Most stars, whether political, entertainment or sport, tend to arrive slightly late for appointments. Brian O’Driscoll arrives slightly early. Just warning you.
Reading this aloud in the office (we have such an easy life, where I work) someone asked if anybody present had a matching obsession.
Aileen admitted to a problem with uneven numbers on the volume dial or her Audi (we have such classy cars, where I work).
She always makes sure that the dial is set to an even number. Except for 7, because that’s her lucky number. When she’s a passenger in someone else’s car, it bothers her not at all where their dial is, presumably on the basis that any bad luck coming via uneven numbers would hit them before it hit her.
Then Juliane, from Germany, while rejecting the possibility of it being obsessional, nevertheless confessed to a fairly florid case of plug-left-in-socket syndrome.
That’s the one where you’re halfway down the path when you wonder if it’s possible you left the electric fire plugged in.
Or, if you have a burgeoning obsession, where you wonder if it’s possible you left the hairdryer, computer/television/toaster/radio/deep fat fryer and/or electric fire plugged in.
Juliane’s worries centre on the iron. Any time she uses the iron, she takes a picture of it at the end of the task, in order to visually verify that the plug has been pulled out.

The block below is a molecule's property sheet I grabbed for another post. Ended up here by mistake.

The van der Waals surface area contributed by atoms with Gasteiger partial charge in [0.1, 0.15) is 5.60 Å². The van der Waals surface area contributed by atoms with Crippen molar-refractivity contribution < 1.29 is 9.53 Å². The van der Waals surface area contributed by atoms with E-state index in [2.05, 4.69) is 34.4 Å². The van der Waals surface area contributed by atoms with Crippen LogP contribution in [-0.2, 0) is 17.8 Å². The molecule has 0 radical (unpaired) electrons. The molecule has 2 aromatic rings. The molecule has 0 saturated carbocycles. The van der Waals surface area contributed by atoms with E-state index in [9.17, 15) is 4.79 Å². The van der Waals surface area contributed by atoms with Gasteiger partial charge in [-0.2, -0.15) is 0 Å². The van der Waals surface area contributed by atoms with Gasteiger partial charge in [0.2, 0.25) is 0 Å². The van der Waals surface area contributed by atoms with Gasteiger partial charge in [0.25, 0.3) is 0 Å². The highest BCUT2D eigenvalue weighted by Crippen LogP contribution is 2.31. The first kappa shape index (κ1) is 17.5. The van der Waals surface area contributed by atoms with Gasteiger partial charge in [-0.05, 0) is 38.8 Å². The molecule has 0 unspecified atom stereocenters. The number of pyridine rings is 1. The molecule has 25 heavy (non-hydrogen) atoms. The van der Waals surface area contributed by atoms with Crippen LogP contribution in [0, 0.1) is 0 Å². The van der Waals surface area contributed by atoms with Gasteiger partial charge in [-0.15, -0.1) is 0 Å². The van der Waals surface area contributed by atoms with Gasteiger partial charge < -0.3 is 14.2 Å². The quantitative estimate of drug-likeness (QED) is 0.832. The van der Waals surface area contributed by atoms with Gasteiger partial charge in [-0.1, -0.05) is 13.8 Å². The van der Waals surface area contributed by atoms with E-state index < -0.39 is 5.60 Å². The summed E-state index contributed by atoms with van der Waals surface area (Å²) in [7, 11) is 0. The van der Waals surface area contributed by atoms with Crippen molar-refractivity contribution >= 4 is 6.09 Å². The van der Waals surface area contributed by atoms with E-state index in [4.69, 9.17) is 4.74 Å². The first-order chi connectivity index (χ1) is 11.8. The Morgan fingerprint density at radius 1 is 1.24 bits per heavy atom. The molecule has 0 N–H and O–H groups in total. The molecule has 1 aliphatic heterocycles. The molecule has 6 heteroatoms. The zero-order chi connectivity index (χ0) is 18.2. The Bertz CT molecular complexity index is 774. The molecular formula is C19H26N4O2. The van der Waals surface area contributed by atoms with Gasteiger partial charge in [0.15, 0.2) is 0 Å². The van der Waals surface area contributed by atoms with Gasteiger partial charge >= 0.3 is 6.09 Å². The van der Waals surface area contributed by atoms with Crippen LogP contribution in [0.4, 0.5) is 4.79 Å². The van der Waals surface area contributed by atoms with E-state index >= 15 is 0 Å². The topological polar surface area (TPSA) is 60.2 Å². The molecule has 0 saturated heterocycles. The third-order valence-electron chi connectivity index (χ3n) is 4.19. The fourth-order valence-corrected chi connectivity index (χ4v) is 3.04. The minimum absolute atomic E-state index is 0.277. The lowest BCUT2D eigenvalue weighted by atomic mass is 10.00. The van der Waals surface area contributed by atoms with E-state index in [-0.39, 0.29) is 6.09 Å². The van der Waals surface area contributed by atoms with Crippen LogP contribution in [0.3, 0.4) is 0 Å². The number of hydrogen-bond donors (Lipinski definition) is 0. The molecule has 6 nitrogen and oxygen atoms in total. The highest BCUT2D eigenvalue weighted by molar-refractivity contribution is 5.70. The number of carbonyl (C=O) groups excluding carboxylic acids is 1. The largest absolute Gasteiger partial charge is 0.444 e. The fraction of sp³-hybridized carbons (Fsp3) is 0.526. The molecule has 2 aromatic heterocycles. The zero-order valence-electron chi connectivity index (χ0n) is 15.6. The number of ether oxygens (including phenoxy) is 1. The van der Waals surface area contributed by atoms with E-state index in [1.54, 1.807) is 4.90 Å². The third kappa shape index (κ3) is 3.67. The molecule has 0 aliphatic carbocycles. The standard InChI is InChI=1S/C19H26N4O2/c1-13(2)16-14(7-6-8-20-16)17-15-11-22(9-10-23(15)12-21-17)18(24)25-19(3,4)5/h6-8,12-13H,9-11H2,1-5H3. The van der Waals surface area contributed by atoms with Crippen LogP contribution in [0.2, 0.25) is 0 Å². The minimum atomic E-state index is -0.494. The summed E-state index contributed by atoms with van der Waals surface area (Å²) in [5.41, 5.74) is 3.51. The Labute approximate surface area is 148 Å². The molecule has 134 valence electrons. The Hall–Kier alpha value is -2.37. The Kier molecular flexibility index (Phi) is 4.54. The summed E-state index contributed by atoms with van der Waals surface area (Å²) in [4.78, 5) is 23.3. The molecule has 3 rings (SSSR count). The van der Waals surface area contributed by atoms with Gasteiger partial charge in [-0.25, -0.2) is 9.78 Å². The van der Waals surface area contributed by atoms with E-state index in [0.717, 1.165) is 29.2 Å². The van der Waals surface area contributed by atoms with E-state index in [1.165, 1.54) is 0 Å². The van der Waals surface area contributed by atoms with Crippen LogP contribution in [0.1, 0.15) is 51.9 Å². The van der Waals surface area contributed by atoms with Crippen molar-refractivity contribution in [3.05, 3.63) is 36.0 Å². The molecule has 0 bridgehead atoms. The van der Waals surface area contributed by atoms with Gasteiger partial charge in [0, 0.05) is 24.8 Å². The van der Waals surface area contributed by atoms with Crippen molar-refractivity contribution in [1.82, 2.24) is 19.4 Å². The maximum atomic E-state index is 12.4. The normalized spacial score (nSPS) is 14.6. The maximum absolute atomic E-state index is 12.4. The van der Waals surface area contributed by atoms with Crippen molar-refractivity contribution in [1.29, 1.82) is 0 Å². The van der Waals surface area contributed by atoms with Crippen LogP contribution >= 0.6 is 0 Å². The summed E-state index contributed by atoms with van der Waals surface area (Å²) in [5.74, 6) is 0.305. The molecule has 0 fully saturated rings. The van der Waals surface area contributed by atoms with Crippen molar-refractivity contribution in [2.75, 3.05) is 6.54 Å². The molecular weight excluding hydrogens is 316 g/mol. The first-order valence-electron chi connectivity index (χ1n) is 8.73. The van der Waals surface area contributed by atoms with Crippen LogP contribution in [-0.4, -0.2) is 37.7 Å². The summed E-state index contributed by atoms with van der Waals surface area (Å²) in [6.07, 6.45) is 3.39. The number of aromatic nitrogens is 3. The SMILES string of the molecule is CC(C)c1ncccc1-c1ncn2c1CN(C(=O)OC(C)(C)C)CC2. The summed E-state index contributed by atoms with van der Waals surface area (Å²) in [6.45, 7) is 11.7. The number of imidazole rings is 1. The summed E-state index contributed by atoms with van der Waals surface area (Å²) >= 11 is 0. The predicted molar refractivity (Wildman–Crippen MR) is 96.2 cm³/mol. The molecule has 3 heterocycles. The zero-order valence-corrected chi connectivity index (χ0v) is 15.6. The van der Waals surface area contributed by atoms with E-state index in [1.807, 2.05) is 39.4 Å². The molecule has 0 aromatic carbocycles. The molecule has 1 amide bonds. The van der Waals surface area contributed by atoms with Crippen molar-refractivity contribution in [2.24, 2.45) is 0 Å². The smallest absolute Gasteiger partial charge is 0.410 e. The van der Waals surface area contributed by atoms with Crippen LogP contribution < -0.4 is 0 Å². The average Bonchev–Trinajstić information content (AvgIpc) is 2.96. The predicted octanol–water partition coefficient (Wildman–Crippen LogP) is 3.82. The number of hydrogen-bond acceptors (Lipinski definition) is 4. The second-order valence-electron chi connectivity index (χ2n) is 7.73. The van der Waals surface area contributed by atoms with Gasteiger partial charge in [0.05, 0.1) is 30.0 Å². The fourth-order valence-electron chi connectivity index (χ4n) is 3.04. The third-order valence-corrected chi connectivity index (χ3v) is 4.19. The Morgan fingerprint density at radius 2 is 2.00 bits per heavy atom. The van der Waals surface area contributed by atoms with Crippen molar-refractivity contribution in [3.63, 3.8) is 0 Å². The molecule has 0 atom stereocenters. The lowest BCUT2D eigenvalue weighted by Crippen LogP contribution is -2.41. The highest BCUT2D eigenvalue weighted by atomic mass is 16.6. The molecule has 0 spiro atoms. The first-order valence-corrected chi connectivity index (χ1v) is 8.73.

Now, of all the photographs filed on one’s phone that are likely to get one locked up, I’d have thought an endless sequence of the same unplugged iron has to be high on the list.
Unless she does a weekly cull of her iron pictures.
I thought I was going to escape, as obsession-free, when Himself spoke up and shared what he described as my numeracy obsession.
“When we got married,” he told the room, “we didn’t have a dishwasher, and I used to be puzzled when I’d realise that a big pile of dishes had been washed, dried and put away, except for a cup and a plate left in the sink.
“Or sometimes a mug, a jug and a saucer. I’d go and examine them to find out why they had been found unworthy of joining the ranks of clean crockery, but I couldn’t figure it out.
“Eventually I asked, and immediately got the explanation, as if it was completely obvious, that crockery gets washed in fives.”
“Everything gets washed in fives,” I corrected. Even if it was going to make me look like I shouldn’t ever be let out, I was going to tell the truth.
“Five bits of cutlery add up to one piece of crockery. Five knives, or four knives and a fork, are equal to a cup. Except for teaspoons. Because they’re smaller, you have to have ten teaspoons to equal a plate.”
By the time I showed them (Exhibit A, my A4 size diary) that ten tasks have to be done each day, they were looking at me askance. I had to explain to them that, while giving a lecture might be one task, making or taking five phone calls or sending five emails constitutes a tsk, a task being a fifth part of a task.
It’s the only way to live. I mean, how does anybody get through life without diary pages littered with crossed-off tasks? Where would the justification come from for sneaky cups of coffee while watching videos of cats falling down behind couches? The thing is to pick your obsession early - as Brian O’Driscoll did - and you’re set.
‘The Test’ by Brian O’Driscoll is published by Penguin.